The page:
- Most of us cannot afford to disappear for a years’ worth of healing, and
- Your breakup-pain will still be there when you get back.
I’ve known many a heartbroken friend to fork out all their savings and leave on a 3-month ‘find-myself’ trip to India, only to find that the issues they had been trying to escape were still waiting for them back home (albeit under a tan, and a few tropical one-night-stands). And you know what? It really, really hurts when you find that out. It is yet another unfair and shitty thing about breakups, and it can’t be fixed by checking out. You didn’t ask for it, you didn’t plan for it, but now it’s thrust upon you as yet another thing you have to deal with in your life.
We often choose travel as a go-to way of surrounding ourselves in something positive, having been through something so very, very painful. It is natural to assume that all you need is a time away to rest but that’s not really what the problem is. It also creates more financial problems for you when you get back.
I know this from experience, many times over, and the plain truth of it is you have to be present. You have to weather the storm, and you have to deal with it. It is a journey you have to take, and an unfortunate part of the human experience. What you have been through is grief and emotional trauma, and there are very specific ways that will help you deal with that. It hurts like no other pain you’ve felt before but the pain will not last forever; it will however definitely hang around way longer than necessary if you don’t deal with it properly.
There is no amount of tropical beaches or yoga classes that can strip away the pain you feel when you look at a place you and your ex used to go to; or a song that reminds you of them. There is no amount of meditation or cocktails-in- pineapples or Tuscan escapes that will draw out and help you overcome the feeling of abandonment, rejection and broken dreams that reside in you as a result of the one you love not loving you back.
You end up putting yourself in this strange limbo, where you aren’t surrounded by all the memories of that person, but you know they are all back there waiting for you when you get back. It’s not relaxing, and it’s not reality.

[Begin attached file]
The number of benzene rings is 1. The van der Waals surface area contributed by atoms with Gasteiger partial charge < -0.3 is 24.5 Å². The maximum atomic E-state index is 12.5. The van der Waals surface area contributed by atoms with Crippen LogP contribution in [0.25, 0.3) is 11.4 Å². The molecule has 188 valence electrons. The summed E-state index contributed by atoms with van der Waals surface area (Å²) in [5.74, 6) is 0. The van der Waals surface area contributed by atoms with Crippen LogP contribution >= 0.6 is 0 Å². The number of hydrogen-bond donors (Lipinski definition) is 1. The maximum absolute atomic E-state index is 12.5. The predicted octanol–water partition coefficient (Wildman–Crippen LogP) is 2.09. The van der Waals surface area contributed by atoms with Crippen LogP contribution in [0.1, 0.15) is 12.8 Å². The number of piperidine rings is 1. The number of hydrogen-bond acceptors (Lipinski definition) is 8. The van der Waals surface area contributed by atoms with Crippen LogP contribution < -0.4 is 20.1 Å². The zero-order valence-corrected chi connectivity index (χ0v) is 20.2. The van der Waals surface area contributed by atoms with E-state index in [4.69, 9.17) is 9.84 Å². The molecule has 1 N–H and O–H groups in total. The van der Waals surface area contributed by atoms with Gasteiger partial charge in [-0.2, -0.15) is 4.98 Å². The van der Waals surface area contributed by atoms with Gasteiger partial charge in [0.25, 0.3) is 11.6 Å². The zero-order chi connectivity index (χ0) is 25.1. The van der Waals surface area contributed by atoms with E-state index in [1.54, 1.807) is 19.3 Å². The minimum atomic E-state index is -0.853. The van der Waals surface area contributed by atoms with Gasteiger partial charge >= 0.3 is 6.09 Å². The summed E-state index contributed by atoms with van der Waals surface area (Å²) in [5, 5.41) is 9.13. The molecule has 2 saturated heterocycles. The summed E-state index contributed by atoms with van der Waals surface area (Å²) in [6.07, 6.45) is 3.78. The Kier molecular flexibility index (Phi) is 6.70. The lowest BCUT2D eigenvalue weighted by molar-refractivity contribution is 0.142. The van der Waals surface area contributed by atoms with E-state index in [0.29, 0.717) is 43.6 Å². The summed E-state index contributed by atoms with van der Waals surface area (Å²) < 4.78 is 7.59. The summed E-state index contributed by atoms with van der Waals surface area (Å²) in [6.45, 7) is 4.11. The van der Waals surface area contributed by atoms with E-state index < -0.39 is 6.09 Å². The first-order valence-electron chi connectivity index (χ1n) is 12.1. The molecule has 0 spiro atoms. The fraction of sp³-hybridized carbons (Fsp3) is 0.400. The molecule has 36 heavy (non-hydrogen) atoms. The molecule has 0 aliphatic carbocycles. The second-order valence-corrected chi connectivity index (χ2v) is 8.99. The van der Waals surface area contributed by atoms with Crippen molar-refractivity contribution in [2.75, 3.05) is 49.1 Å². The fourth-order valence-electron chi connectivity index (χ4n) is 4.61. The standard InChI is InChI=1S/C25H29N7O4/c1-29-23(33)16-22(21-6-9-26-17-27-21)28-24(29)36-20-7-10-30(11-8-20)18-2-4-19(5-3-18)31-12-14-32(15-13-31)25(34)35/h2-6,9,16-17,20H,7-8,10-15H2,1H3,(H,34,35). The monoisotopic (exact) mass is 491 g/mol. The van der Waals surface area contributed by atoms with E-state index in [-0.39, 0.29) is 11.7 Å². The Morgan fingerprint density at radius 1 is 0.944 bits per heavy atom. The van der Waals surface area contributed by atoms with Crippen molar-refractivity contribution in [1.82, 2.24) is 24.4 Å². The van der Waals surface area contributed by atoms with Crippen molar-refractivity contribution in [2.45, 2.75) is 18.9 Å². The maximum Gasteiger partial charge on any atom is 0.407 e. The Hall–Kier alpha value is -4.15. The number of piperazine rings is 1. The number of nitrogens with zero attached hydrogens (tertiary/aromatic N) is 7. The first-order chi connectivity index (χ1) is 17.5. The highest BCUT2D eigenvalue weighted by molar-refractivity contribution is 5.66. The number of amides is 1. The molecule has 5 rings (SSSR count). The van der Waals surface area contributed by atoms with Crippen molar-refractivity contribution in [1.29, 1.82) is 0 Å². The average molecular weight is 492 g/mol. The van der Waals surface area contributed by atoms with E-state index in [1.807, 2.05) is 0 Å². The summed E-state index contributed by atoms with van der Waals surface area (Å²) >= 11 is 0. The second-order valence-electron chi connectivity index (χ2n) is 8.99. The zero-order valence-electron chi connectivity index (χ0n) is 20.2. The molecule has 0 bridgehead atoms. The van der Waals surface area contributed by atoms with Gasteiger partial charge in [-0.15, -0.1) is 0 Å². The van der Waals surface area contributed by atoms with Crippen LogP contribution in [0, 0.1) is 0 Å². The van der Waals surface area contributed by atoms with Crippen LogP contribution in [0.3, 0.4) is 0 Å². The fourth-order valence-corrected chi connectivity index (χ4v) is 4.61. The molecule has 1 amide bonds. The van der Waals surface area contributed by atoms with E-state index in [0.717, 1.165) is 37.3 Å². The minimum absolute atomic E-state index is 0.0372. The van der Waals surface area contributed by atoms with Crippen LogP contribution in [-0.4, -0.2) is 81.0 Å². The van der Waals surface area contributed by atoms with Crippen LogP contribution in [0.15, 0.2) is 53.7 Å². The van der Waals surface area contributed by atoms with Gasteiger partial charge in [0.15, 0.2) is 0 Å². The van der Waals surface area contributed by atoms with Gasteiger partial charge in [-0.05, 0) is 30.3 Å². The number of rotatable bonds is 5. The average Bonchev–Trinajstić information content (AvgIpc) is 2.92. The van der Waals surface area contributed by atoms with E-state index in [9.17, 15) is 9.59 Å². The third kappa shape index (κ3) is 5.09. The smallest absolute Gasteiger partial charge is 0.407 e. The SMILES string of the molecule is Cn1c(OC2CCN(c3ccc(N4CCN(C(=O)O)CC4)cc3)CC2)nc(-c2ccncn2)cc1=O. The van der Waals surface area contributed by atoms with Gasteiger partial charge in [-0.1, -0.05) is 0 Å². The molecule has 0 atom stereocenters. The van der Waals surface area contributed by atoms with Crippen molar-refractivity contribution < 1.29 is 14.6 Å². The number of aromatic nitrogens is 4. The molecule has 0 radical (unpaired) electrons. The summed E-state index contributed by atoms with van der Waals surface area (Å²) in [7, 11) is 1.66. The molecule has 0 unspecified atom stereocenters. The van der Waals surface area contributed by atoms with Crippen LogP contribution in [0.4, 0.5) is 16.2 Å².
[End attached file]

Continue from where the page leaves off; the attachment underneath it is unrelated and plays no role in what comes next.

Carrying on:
Don’t get me wrong, I am not against holidays or having a breather; going away for a while to get your head straight is perfectly fine. Just understand that going away without the proper help is not the way to handle your business, and the things you need to deal with are still going to be there. Worse, it puts a completely different spin on those awesome places we would usually go to enjoy ourselves.
As hard as it is, my advice is to stay and sort things out. You have built a life for yourself that is separate to your relationship, and that is not something to jeopardize by checking-out. Always make sure you are safe, and surrounded by those who would support you when you need it. Engage the counseling or coaching services you need to deal with the pain, and get to work.
Understand that this pain is just another indication of your capacity to love someone, and your true strength will be revealed to you in your ability to keep going. As with anything difficult just break it down into manageable steps, dealing with every second, every minute and every hour as it comes. Eventually you will take off to beautiful and exotic places but at a time, bank-balance and context that actually provides you with a meaningful and worthwhile experience to remember.